It’s tempting in terms of future proofing isn’t it? If you’re serious about upgrading the network someday then it might be worth it. I’ve not tried so can’t give you any info regarding compatibility but I doubt it’s an issue. You might see some benefit depending on how you structure your network as @Jacques_Distler points out.

While 10GB switches are becoming affordable yesterday’s backbone is so cheap these days that there’s still plenty of money to be saved purchasing 1GB ethernet.

It’s allowable to give your opinion for sure but it’s a lot more helpful if you actually have some knowledge on the subject that you are offering a response to. You basically admit you don’t know anything about the subject and then go on to offer an opinion. That’s not in the least bit helpful and the problem with this site. People fee compelled to offer an opinion on everything without a single shred of knowledge. The guy asked for knowledge and you offered him a very uninformed opinion.


But, it’s my opinion. You just gave your’s. Most responses on this site are opinions.

But it’s not helpful. Just just.

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The only benefit is if you are working with large amount of data across your network. There is no advantage in streaming terms, DSD512 is around 50Mbit/s I believe, bluray movies around 35Mbit/s so a regular 1G network can do the job. Now if you have multiple computers doing heavy network traffic (backups for example to a backup server or stuff like that) you will gain a time advantage (10 times faster theoretically) but if this is worth the very high cost is only up to you.


Thanks, this is what I was looking to understand. I do understand that nothing in my internal network will affect what I can suck out of the Internet. But the question is whether I can slowly improve my internal connections for moving and copying data while removing a theoretical bottleneck between switches.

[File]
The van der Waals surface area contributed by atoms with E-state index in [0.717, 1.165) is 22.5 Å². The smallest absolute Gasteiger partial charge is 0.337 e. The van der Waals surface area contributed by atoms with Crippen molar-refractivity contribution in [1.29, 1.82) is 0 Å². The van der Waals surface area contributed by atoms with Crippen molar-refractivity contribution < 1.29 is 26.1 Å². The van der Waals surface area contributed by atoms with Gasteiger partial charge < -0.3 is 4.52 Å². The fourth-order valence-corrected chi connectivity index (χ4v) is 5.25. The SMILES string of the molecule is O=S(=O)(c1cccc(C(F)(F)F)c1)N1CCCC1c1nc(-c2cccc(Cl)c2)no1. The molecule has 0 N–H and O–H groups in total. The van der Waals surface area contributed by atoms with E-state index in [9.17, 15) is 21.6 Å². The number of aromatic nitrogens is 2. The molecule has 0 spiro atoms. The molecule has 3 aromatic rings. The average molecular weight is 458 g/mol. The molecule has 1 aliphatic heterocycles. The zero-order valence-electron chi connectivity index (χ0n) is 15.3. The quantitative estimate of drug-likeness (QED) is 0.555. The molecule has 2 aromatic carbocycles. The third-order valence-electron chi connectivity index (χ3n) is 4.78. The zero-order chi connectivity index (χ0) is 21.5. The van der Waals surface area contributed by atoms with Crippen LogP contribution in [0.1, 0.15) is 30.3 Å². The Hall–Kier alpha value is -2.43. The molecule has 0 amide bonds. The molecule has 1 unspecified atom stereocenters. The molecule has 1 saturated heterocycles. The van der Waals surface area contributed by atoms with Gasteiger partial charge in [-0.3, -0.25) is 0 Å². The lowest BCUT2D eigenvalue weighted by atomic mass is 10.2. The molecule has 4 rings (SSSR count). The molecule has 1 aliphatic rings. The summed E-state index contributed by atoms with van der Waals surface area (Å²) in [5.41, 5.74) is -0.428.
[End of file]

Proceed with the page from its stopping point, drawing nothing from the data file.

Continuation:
Yep, know that, thank you.


I was thinking about this for a while too, in the end it just doesn’t justify the cost (for me). I run the backups over night and I really don’t care how long they take. I’m using teaming where I need a larger bandwidth.

My home LAN is a 10gb Ethernet. My FLAC library is hosted on a NAS connected to the 10gb network. So is the Node 2i. The Roon server is hosted on a Mac Mini, which is connected to the network via WiFi.

Everything works like a charm.

There are some switches less than $200 and cards at around $100 - yes more expensive than 1GBE but also more future proof.

A $200 10G switch may be future proof functionality wise, but I doubt that will survive long enough to see a future!


I was looking at fiber and the price has come down quite a bit. At least once a month I purchase a couple of 4K Blu Rays. I ripped them in both 4K and also just Blu Ray because not every TV for me is 4K.

So once a month I have to upload these files to my Plex server and also once a month I purchase a CD or download a high res. Of course all of these media files I have in 2 locations and having to upload to the other.

Everything I have in my environment is lickity split except for these transfers.